My dear and lovely people:
Here I am, the day before Thanksgiving, making a loaf of gluten-free bread for my first Thanksgiving without real bread. The cranberries are ready to boil soon. And the pumpkin pies are starting to smell like the cinnamon-ginger goodness they’re bound to become. Outside, that clear blue sky beckons. We’re all alive. And in the midst of the darkening winter, this light.
It’s funny to me, how everyone grows caught up in Thanksgiving, as though it’s all about the stuffing, or stuffing as many people around the table as possible. Even without bread, this feels like the season. It’s not just the crisp air, the excitement of two days off of school without work, the heartbreaking thin light of winter. And it’s not even about the food, which is quite the statement for me. Even more than ever now, I realize this national holiday is about the gratitude. This has been an extraordinary year for me. In a storied, hilariously full life, this year soars above the rest. The year I finally found health. The year I started this website, and everything good that spill forward from it. And the year I have felt most alive in my life.
Gratitude spills out of me these days, as easily as my laughter. And words can never express how deeply grateful I am to have you all in my life. Here is a woefully incomplete list of why I feel gratitude surging through my chest today:
–for friends who adore food as much as I do, friends who bring me organic potatoes from the farmers’ markets spontaneously, friends who discuss recipes endlessly with me, friends who introduce me to pomegranate molasses and great olive oil and new brands of dark chocolate, friends who eat my meals with complete attention and grunting approval, friends who fill my email inbox with encouragement and love and stories, friends who are at the center of my life, my second family, my soulmates (all 128 of them and more). My beloveds.
–for my family, who play a mean game of Apples to Apples on the holidays, who offer me constant support and teasing taking the mickey out keeping me in place comments, who try all my recipes, who read this website, who gave me the DNA to exist, and who provided me with Elliott.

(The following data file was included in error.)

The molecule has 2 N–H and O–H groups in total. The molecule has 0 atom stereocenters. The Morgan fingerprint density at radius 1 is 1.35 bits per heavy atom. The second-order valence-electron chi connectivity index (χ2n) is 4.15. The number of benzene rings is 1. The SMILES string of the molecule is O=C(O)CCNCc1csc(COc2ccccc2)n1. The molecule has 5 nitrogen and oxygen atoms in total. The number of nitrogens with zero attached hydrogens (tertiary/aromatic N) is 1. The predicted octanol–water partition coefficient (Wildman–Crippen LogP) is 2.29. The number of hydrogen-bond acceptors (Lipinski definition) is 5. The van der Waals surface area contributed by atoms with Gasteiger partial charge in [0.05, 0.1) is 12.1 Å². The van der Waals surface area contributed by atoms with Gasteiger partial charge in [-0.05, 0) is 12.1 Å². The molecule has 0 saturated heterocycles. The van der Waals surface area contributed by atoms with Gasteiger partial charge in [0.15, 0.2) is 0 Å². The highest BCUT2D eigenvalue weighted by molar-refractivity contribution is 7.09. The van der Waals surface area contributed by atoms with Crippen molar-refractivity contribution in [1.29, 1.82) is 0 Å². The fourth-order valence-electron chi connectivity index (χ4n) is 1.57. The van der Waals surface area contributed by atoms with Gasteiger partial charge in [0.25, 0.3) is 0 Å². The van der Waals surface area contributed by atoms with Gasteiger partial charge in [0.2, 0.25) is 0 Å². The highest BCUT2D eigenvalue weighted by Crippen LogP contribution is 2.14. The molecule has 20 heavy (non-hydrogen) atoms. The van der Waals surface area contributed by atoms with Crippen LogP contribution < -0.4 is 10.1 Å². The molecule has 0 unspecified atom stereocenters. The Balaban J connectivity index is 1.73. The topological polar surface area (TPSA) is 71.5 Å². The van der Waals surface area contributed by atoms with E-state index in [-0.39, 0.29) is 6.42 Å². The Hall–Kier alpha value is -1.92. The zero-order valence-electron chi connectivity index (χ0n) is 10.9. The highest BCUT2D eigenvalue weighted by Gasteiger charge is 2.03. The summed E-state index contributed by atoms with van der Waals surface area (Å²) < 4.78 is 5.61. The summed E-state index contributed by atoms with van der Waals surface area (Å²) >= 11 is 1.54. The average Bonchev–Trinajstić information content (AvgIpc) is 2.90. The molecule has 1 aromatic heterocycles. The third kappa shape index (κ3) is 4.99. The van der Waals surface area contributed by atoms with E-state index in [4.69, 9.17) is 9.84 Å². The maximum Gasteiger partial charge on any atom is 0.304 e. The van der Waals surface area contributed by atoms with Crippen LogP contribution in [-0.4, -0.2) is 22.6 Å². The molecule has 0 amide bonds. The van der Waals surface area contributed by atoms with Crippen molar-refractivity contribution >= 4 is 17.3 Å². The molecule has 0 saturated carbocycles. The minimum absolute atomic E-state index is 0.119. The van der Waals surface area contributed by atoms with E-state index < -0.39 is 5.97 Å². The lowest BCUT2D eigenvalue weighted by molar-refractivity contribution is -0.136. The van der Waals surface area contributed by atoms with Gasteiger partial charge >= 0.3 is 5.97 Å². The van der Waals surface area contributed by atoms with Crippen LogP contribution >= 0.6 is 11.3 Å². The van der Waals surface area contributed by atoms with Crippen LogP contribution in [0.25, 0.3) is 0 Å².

–for the internet, which keeps me occupied all day long, informs me on a daily basis about what can keep me most healthy, keeps me writing, makes me take photographs, and connects me to all of you reading.
–for all of you.
–for celiac disease, which has informed me my entire life, without once informing me of its existence until last spring. Without it, I wouldn’t have this life, as it is, or this website.
–for quinoa, red peppers, garlic, goat cheese, organic polenta, mushrooms, soy milk, poached eggs, sauteed spinach, corn tortillas, cranberries, figs, oranges, cassoulet, roast chicken, bananas, dark chocolate, ice water, red wine, fresh-cut ginger, millet fritters, and for the fact that I still have so much more to taste.
–for the sunlight on my fingers as I type this right now.
–for right now.
Right now is enough.
I hope that everyone reading this enjoys a Thanksgiving filled with an extraordinary ease of mind, languid days, and a vivid sense of being alive. Oh, and board games. Those are important too.
All my love,
CRANBERRY, CHERRY, AND PORT RELISH, adapted from Cooking Light, November 2005
There’s nothing like the tart sweetness of homemade cranberry relish to wake you up and remind you to be grateful for having tastebuds. In a sea of lovely, mushy tastes of Thanksgiving, a good cranberry relish can be a life raft, a remembrance of the piquant tastes of previous days.
This year, I’ve made a cranberry relish with depth and bite. I’ve adapted a recipe from Cooking Light, but it’s quite different. Expect photographs soon.
1 cup of sugar
1 cup of water
1/2 cup of port
1/4 teaspoon of ground allspice
1/2 cup of dried, tart cherries (I like the Trader Joe’s dried Rainier cherries)
16 ounces of fresh, organic cranberries
1 teaspoon of grated orange rind
1 small capful of vanilla extract
°Pour the first four ingredients into a saucepan. Stir, on high heat, until it comes to a boil.
°Add the cherries. Cook for one minute. And don’t cut it short.
°Pour in all the lovely, every-shade-of-red cranberries. Stir them about until it comes to a boil again. Reduce the heat to medium-low, then cover the pot with a lid. Preferably, you’d use a clear glass lid. That way, you can watch the cranberries simmer, then start to pop, then spread. It’s a wonderful sight, particularly if you grew up eating cranberries with the can ridges along the side. Simmer for ten minutes.
°Take the pan off the heat. Stir in the orange zest and vanilla extract.
°Put the cranberries into a large plastic container and chill overnight.